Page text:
in the darkness a river the colour of oil and tar snaked far below.
“Well Mr Sphinx” growled Brunel, rolling up his sleeves, “Let's
see how tough you really are”.
Determinedly, the engineer strode
towards the nearest tug of war. Reaching the contest, he took hold
of the rope that tethered the creature and, with one swift jerk, brought
the face of the sphinx down level with his own. The creature stopped
struggling, narrowed its eyes and focused its attention on the figure
before it. Face to face, whiskers apart, man and sphinx studied each
other intently for some moments. Then, as if deciding he had the measure
of the other, the man in the tall hat spoke.
“My name is Isambard Kingdom Brunel” he declared, the
stub of a cigar clenched between his teeth. “My Great Western
Railway is the finest work in England and runs from London to Bristol
through a tunnel two miles long cut from solid rock. I have engineered
the largest and most powerful steamships ever built, carrying passengers
and cargoes from the Old World to the New. My train tracks bear locomotives
from Ireland to Bengal and beyond. This bridge (continued the engineer,
indicating to an unfinished tower behind him) that I have fought long
and hard to build will, when complete, span the Avon gorge and you,
my obstinate friend, and your companion will sit atop its towers and
watch over those who cross it”. And with a ‘humph’ of
cigar smoke Brunel fixed the sphinx with a stone hard stare as if to
say “I dare you to answer me back”.
Impassively, the Sphinx
considered the man for a moment. The creature was completely still but
for the slow, gentle beating of its huge red wings. The draught from
its mighty feathers fanned the end of the engineer’s
cigar so that the glow from its embers caught the features of the man’s
face. Then with an enigmatic smile and a voice as dry and ancient as
sand the Sphinx replied:
“I know who you are Isambard Kingdom Brunel
and I know of your achievements. I understand better than you how
your feats of engineering will affect the lives of every man and woman
on this planet. For better or worse you have made this world a smaller
place, young man”. And with this the sphinx exhaled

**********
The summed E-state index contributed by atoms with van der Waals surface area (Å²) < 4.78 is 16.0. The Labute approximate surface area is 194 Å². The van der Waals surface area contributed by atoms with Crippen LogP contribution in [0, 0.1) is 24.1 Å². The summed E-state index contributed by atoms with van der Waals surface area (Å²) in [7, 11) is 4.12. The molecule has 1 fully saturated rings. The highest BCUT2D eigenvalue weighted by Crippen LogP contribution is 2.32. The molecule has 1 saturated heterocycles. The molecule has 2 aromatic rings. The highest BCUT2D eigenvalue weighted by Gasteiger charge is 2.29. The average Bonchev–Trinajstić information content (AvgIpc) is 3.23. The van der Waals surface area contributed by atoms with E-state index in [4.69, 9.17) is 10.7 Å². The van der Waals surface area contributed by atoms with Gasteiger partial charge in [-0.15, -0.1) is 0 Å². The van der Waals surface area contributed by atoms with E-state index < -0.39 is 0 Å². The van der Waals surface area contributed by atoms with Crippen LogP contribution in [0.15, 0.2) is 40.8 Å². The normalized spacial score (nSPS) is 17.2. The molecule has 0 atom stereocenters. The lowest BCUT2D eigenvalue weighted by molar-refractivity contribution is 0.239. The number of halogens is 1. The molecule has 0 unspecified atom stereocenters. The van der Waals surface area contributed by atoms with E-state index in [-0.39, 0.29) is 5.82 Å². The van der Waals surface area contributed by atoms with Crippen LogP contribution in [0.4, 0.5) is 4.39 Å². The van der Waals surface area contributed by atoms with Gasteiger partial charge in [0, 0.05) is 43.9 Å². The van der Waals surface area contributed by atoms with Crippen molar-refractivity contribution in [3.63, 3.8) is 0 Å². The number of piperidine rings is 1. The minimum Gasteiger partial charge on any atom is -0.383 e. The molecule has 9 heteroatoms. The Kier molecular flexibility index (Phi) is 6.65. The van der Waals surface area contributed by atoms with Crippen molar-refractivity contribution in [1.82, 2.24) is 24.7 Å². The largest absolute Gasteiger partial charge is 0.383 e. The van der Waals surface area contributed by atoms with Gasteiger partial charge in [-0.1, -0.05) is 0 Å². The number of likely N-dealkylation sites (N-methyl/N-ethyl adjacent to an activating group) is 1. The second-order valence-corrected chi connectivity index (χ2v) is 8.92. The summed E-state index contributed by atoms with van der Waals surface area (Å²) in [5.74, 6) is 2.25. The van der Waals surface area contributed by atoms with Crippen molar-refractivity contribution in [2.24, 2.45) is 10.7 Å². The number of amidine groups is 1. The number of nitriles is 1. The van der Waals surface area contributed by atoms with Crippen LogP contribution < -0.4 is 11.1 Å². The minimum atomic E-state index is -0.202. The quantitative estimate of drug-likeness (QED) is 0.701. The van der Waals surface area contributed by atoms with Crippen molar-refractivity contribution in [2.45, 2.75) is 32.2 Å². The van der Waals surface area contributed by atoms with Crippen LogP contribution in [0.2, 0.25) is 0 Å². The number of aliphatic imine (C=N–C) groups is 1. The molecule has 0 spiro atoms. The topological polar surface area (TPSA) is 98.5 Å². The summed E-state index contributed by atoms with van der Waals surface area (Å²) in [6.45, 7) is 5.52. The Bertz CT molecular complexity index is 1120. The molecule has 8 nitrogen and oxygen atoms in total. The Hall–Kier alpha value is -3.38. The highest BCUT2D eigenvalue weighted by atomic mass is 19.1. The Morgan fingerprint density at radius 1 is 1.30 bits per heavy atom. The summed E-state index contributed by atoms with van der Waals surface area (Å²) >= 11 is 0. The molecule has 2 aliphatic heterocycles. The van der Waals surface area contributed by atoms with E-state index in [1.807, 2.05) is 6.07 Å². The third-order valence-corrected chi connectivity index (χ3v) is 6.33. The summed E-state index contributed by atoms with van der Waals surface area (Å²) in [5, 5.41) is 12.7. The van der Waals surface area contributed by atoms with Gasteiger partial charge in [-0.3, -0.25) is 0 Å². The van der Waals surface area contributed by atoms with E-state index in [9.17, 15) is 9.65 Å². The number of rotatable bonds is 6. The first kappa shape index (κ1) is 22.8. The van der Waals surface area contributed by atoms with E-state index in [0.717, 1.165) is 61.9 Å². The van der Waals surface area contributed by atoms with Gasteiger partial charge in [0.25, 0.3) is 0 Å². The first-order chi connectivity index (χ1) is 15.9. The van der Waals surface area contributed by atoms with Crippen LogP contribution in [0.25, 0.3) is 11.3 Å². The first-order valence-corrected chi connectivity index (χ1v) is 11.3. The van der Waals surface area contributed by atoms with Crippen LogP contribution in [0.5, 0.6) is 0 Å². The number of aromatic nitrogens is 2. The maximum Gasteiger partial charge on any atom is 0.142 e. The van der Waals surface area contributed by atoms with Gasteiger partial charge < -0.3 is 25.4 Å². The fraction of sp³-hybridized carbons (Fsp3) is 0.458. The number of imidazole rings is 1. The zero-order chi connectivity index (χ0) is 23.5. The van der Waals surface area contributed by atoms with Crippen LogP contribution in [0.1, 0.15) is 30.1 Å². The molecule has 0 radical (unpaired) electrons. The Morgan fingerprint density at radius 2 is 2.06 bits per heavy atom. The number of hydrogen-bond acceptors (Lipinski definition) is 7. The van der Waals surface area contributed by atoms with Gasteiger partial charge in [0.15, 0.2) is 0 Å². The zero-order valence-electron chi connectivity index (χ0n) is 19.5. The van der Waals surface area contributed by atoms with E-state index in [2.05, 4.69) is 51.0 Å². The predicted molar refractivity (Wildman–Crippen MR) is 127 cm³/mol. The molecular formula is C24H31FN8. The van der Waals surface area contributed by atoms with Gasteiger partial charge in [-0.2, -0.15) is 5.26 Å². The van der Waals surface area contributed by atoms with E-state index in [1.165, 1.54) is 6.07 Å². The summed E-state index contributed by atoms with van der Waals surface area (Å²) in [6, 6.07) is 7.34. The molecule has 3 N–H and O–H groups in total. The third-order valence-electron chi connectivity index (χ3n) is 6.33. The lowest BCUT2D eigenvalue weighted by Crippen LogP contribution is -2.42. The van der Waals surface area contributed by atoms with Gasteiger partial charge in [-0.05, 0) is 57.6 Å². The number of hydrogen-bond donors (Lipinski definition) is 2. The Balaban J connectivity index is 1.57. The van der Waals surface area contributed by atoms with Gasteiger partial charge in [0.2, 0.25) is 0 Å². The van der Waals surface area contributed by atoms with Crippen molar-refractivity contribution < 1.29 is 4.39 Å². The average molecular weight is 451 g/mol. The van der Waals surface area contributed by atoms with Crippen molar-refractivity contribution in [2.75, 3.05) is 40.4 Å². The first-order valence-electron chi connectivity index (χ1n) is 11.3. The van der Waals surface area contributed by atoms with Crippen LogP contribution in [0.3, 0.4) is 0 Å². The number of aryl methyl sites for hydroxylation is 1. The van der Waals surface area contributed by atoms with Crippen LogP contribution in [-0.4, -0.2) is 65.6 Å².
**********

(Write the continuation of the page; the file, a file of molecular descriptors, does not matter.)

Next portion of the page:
and Brunel caught the scent of the Orient and felt the heat of the
desert sun against his face. He felt giddy of a sudden, not a sensation
he was familiar with, and then darkness and water cold all around him
and the sound of men screaming. “You are a great man Brunel” cried
the Sphinx in a voice like the sound of a tomb being sealed, “the
finest engineer of this era. But my twin and I are millennia old and
we have met many great men, known many engineers”.
And with that
the Sphinx shook itself and the rope slipped from out of Brunel’s
hands. The noble creature took one step back and with a gracefulness
its size belied bowed ever so slightly before the man. Brunel, shaken,
returned the honour. Then with a single bound the Sphinx was airborne
and away, rising high over the gorge and the river and the city below.
this the labourers struggling with the second Sphinx shrugged their
shoulders and let their captive go. With one mighty sweep of its wings
the second creature took flight, soaring to catch its companion who
was already disappearing into the eastern sky and the rising sun.
back to where Caviglia stood, Brunel lifted his hat and scratched the
top of his head.
“I think”, said the engineer wearily, “that we could
all do with a break”.
Brunel did not live to see his bridge completed.
Construction stopped in 1845 and did not start again until after
his death in 1859 when the Institution of Civil Engineers decided
that the completion of the bridge would be a fitting memorial to
the great engineer. The finished bridge still spans the Avon gorge
to this day but without its pair of Sphinxes which were omitted from
the final, revised design due to ‘lack
of funds’. If you are lucky enough to visit the Museum of Egyptian
Antiquities in Cairo you will see lots of Sphinxes all sat entirely
still. None of them have wings, which might explain why they’re
still sat there.
Photography: Mark Simmons.